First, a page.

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Will it ever end and is it dangerous??

  • By ereader

    I recently posted that after having my son 12 months ago, I started to have chronic migraines. I rarely (if ever) have a symptom free day whether it be pins and needles in my arm, a numb face, buzzing in my leg, vertigo etc. OR, the ever dreaded headache. It took me a long time to come to terms with the fact that would need medication to stop this and I have been seeing a neurologist who started me on Effexor 5 weeks ago as a preventive measure along with Maxalt and Frova for the aura and headaches. My more recent headache started Nov 11th and nothing has stopped it. I tried the Maxalt first with no results and then I started the Frova for 5 days with no result. The headache is now worse and my neurologist is on vacation. Has anyone experienced a headache this long after taking their meds? It was my first time taking both the maxalt and the frova.

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  • By Nancy Harris Bonk Moderator

    Hi ereader,

    Let me first say congratulations on the birth of your son! I am however, sorry to hear your migraines have become chronic.

    It can take up to three months before we see a difference in our migraine frequency and severity when we start new medications. As our body adjusts to the new medication, potential side effects may lessen too. It can be frustrating to wait for medications to kick in, but if we don’t give each of them a fair trial we’ll never know if it was the drug that would work for us. Let me share a bit of information on this topic with you; https://migraine.com/blog/the-danger-of-abruptly-stopping-migraine-preventives/.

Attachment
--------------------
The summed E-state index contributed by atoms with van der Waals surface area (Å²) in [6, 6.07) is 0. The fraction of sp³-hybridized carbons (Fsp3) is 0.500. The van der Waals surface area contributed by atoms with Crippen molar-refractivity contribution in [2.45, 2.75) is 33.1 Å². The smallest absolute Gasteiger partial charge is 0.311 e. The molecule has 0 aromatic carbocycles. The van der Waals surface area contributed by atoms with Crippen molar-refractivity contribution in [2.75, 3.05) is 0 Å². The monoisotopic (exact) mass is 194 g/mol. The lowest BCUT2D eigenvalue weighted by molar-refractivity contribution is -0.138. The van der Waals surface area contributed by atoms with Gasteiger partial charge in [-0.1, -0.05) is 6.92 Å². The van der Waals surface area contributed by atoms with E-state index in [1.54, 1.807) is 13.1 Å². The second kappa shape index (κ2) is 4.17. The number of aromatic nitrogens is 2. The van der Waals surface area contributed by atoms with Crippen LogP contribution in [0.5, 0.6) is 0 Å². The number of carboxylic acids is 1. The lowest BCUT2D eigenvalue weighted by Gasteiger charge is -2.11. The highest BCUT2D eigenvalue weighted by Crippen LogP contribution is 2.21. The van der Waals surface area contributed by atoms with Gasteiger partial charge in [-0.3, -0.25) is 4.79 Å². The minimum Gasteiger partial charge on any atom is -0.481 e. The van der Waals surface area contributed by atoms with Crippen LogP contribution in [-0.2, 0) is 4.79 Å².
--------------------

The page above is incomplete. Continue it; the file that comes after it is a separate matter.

A vital component of a migraine management plan includes trigger identification and management. Has your doctor spoken to you about this? Migraine attacks are typically triggered by an outside stimuli. These can include becoming dehydrated, certain foods, skipping meals, changes in the barometric weather pressure, lights, sounds, smells, irregular sleeping patterns and more. Once we have identified our triggers we can learn to avoid them hopefully reducing our migraine attack frequency. Here is good trigger information; https://migraine.com/blog/migraine-management-essential-trigger-management/.

    We really don’t like to see anyone have migraine pain that lasts longer then 72 hours. This is because it can put us at an increased risk for status migrainous https://migraine.com/blog/what-is-status-migrainosus/ and stroke. Does your neurologist have a doctor on call that you can check in with?

    I hope this helps, please let us know how you make out.
    Nancy

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